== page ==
Sylvain Doré, Ph.D., associate professor of anesthesiology and critical care medicine and pharmacology and molecular sciences at the Johns Hopkins University School of Medicine, says his study suggests that epicatechin stimulates two previously well-established pathways known to shield nerve cells in the brain from damage. When the stroke hits, the brain is ready to protect itself because these pathways — Nrf2 and heme oxygenase 1 — are activated. In mice that selectively lacked activity in those pathways, the study found, epicatechin had no significant protective effect and their brain cells died after a stroke.

The study now appears online in the Journal of Cerebral Blood Flow and Metabolism.

Eventually, Doré says, he hopes his research into these pathways could lead to insights into limiting acute stroke damage and possibly protecting against chronic neurological degenerative conditions, such as Alzheimer's disease and other age-related cognitive disorders.

The amount of dark chocolate people would need to consume to benefit from its protective effects remains unclear, since Doré has not studied it in clinical trials. People shouldn't take this research as a free pass to go out and consume large amounts of chocolate, which is high in calories and fat. In fact, people should be reminded to eat a healthy diet with a variety of fruits and vegetables.

Scientists have been intrigued by the potential health benefits of epicatechin by studying the Kuna Indians, a remote population living on islands off the coast of Panama. The islands' residents had a low incidence of cardiovascular disease. Scientists who studied them found nothing striking in the genes and realized that when they moved away from Kuna, they were no longer protected from heart problems. Researchers soon discovered the reason was likely environmental: The residents of Kuna regularly drank a very bitter cocoa drink, with a consistency like molasses, instead of coffee or soda. The drink was high in the compound epicatechin, which is a flavanol, a flavanoid-related compound.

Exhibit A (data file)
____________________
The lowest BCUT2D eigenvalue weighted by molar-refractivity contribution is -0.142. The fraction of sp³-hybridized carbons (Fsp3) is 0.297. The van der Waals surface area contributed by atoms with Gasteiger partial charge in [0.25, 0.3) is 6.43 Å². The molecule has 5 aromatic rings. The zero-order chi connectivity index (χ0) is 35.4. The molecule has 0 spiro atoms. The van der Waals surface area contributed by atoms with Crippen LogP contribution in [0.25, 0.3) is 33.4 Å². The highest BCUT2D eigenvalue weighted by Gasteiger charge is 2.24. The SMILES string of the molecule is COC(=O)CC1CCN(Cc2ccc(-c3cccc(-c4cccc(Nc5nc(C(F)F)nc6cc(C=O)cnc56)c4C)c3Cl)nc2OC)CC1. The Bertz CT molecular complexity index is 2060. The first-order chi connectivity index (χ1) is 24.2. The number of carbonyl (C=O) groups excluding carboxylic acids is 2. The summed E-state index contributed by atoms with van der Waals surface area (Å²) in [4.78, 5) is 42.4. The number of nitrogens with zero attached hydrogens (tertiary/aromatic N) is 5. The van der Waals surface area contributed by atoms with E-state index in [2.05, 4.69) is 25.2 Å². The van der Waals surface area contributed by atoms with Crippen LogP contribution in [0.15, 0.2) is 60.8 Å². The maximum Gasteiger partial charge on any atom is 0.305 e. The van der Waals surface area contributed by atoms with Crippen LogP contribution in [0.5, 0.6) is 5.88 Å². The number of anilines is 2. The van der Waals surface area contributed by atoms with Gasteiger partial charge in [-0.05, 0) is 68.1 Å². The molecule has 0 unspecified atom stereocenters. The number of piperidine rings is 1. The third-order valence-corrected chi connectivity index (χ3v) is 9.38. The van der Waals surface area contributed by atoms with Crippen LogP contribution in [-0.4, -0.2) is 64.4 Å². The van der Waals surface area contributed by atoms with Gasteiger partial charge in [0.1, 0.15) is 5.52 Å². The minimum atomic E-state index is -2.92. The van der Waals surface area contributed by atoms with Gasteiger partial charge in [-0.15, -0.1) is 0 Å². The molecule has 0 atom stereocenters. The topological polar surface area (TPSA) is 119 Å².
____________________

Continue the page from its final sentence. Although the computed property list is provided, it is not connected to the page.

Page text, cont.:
But Doré says his research suggests the amount needed could end up being quite small because the suspected beneficial mechanism is indirect. "Epicatechin itself may not be shielding brain cells from free radical damage directly, but instead, epicatechin, and its metabolites, may be prompting the cells to defend themselves," he suggests.

The epicatechin is needed to jump-start the protective pathway that is already present within the cells. "Even a small amount may be sufficient," Doré says.

Not all dark chocolates are created equally, he cautions. Some have more bioactive epicatechin than others.

"The epicatechin found in dark chocolate is extremely sensitive to changes in heat and light" he says. "In the process of making chocolate, you have to make sure you don't destroy it. Only few chocolates have the active ingredient. The fact that it says 'dark chocolate' is not sufficient."

The Johns Hopkins University


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A single, very unusual family with Tourette syndrome (TS) has led Yale School of Medicine researchers to identify a rare mutation in a gene that is required to produce histamine. The finding provides a new framework to understand many years of data on the role of histamine function in the brain and points to a potentially novel approach to treatment of tics and Tourette.

The study is published online May 5 in the New England Journal of Medicine by a team led by Matthew State, M.D., the Donald J. Cohen Associate Professor in the Yale Child Study Center and in the Departments of Psychiatry and Genetics, and co-director of the Yale Program on Neurogenetics.

TS is a relatively common neurological disorder characterized by tics—involuntary, rapid, sudden movements or vocalizations that occur repeatedly in the same way. It affects as many as one of 100 school-age children. Tics begin in mid-childhood and peak at the start of adolescence. TS is not life threatening, but can be disabling. Affected children and adults commonly have other neuropsychiatric disorders including ADHD, obsessive-compulsive disorder or depression.